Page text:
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Theater 32.2 (2002) 44-55

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What It Used to Be
Nostalgia and the State of the Broadway Musical

Rebecca Ann Rugg


"Springtime for Hitler and Germany!"
A surprise smash!
"Springtime for Hitler and Germany!"
It'll run for years!

—Max Bialystock, "Betrayed," The Producers

After Springtime for Hitler becomes a huge hit, Max Bialystock, one of Mel Brooks's two charlatan producers, finds himself in jail, abandoned by his co-conspirator. Pacing in prison stripes, he goes into "Betrayed," a high-gear, showstopping extravaganza of a solo in which he recaps "how it all began"—everything that has happened in The Producers up until that point. The first act lasts five hilarious minutes in this halftime Cliffs Notes rendition, leaping through all the twists and turns of the story, like a run-on sentence, breathless, in double time. Nathan Lane, who performs it, has called the number a "musical nervous breakdown." 1 For the audience, the song is an in-joke, a crazy midstream retelling, full of nostalgia for the show before it's even over, adding another ring to the circularity of a musical about making musicals. Wanting the performance never to end is, of course, the point of showstoppers; the march of narrative briefly halts as the audience experiences a perfectly present moment with the performer. In "Betrayed," The Producers combines the audience's longing to stay in the moment with self-referential nostalgia, in a new and improved attempt to immortalize the ephemeral theater experience.

Nostalgia is the prime dramaturgical mode of musical theater. It steers not only the course of audience response and show structure but also marketing strategies, the critical machine, and the settings of the productions themselves. On the surface, musicals present a historically simplified America. However, history's social and political complications seep through the cracks in those famous and oft-revived examples of the form, Show Boat (1927) and Oklahoma! (1943), and also in many more recent productions—Kiss Me, Kate, Chicago, The Music Man, Annie Get Your Gun, 42nd Street, Seussical, [End Page 45] The Full Monty, and Follies. Throughout the twentieth century, two modes of nostalgia—cultural and personal—have been employed in the dramaturgy of musical theater. The two overlap but use distinct strategies to evoke a particular audience relationship to a particular historical America.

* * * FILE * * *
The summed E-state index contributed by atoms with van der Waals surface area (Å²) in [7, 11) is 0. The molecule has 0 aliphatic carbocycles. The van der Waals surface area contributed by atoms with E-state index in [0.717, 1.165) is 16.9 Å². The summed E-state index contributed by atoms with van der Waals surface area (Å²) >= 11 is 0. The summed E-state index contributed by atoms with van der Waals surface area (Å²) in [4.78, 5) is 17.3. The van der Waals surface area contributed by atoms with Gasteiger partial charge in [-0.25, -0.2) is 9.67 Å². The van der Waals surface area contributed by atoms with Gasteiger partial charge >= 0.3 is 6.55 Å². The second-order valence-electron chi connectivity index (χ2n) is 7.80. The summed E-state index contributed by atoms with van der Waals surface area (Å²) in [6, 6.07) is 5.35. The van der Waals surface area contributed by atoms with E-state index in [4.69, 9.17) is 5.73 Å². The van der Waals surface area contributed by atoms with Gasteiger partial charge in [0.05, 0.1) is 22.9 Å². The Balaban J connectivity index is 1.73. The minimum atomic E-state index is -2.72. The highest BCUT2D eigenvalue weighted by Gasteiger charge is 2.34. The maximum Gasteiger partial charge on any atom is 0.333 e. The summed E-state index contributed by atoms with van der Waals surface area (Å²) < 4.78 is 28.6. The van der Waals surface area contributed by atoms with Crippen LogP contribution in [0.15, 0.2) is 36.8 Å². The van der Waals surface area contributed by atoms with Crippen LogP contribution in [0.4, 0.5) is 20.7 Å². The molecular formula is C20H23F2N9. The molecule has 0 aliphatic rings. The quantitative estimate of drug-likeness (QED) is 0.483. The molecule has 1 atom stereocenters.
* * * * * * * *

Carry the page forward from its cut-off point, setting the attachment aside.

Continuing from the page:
Where previously there were only coffee-table picture books and star autobiographies, recent academic-theoretical interest has created a niche for musical theater studies. I want to examine the way academic critics also participate in the nostalgia that grips the form. As though in response to these scholars and the contemporary climate of at least relative acceptance that supports cultural studies, The Producers came along with its own brand of the backward glance—for a world before political correctness. These kinds of nostalgia are the dots that I seek to connect.

Cultural and Personal Nostalgia

Nostalgia was coined in the seventeenth century by a Swiss physician as a translation of the German heimweh (homesickness). Homesickness generally wears rose-colored glasses, and in this respect, nostalgia retains the etymological link, as a longing for something in the past that never actually existed, at least not as remembered. All memory is selective, but nostalgic memory selects only the carefree, blissful past. The effects of nostalgia in individual psychology have fascinated analysts for decades; no less fascinating are its uses and effects in popular culture.

Versions of an enchanted American past have infused musicals across the twentieth century. In 1927, Show Boat's "Ol' Man River" was a response to two decades of momentous resettling—the urban migration of blacks from the rural South. Inventing a pastoral portrait of the Reconstruction South, Show Boat claims that if the past was peaceful, then so, by god, is the present. Similarly, Oklahoma! (1943) revisited and whitewashed the nation's territorial past in order to shore up a patriotic present in the middle of World War II. When the Oklahoma territory becomes a state, it suggests, the biggest obstacle is how to have the "Farmer...


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